On the field, the gap was two goals. In the table, it is nine points. And Liverpool are worth it. All of it. The goals, the points, the incredible distance they have placed between themselves and last season’s champions in the briefest of interludes. They are worth every last inch of their stride to the summit.
City did not summer well. They did not repair and replace at the back and, today, it showed. Jurgen Klopp has been building this team for several years. Today that showed, too. City could find no way through Liverpool’s back line until it was too late – by contrast every Liverpool foray appeared capable of delivering results.
The statistics suggest a closer game than this was, Liverpool ahead early and convincingly clear within the hour. Plus, when one team always looked like scoring and the other has a blanket thrown over it for roughly 80 minutes, the outcome is fairly predictable. From the sixth minute onwards, this was Liverpool’s victory.
Fabinho’s right-footed strike was an absolute firecracker, whizzing past the Man City defenders into the right-hand corner
The power and accuracy of the strike beat Manchester City’s starting goalkeeper Claudio Bravo, in for the injured Ederson
Defensive midfielder Fabinho celebrates the opening goal, his first of the season, alongside Liverpool’s top scorer Sadio Mane
A VAR review followed, as the ball appeared to hit Trent Alexander-Arnold’s hand in the Liverpool penalty area beforehand
Manchester City manager Pep Guardiola remonstrates with fourth official Mike Dean after Liverpool’s opening goal stands
Mohamed Salah doubled Liverpool’s lead early on, heading into the bottom corner from Andy Robertson’s pinpoint cross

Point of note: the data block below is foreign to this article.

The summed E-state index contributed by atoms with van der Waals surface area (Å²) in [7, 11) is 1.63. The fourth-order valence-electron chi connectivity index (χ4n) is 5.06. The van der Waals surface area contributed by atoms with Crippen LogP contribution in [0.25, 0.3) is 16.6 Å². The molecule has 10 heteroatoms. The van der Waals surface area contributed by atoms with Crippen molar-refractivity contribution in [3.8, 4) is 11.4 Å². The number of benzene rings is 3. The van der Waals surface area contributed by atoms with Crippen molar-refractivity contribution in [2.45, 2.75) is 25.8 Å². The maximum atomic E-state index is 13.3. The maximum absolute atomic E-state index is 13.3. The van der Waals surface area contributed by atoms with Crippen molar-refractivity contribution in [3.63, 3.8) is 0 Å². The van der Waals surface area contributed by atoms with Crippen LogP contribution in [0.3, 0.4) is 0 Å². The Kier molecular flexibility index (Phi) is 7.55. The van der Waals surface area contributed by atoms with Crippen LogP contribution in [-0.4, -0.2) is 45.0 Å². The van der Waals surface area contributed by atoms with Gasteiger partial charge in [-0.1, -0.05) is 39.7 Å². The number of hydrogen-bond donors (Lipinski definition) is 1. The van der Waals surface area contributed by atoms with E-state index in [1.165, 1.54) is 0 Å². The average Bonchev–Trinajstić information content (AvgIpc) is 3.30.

Salah’s run beyond the City defence and header into the corner was to perfection, and gave City a mountain to climb early on
Liverpool’s number 11 celebrates his goal with Reds captain Jordan Henderson (L), and strike partner Roberto Firmino
Mane heads in at the back post from Jordan Henderson’s delicious cross, with keeper Bravo unable to claw the ball out
Sometimes a team gets into such a good place it is almost as if they forget how to lose. That is where Liverpool seem to be right now. It is more than the old cliché about winning without playing well. It is making the absolute most of opportunity, about riding a little luck, about summoning the resilience to see out a storm.
Liverpool did all three in the first-half here. It wasn’t that they outplayed Manchester City. The champions did rather well in open play. Yet while City found themselves thwarted and smothered, so Liverpool’s counter-attacks were little moments of perfection. When they got a chance, they took it. When they got a sniff, they took that, too.
It was an even game, yet Liverpool went in at half-time two goals clear, and it is hard to say they didn’t deserve it. There is something hugely impressive about this team and the way Jurgen Klopp has them playing.
City’s number two keeper Bravo managed to get a hand to Mane’s header, but could only divert it into the goal’s side-netting
Liverpool’s team celebrates their third goal of the evening, amid a rapturous and jubilant Anfield crowd on Sunday evening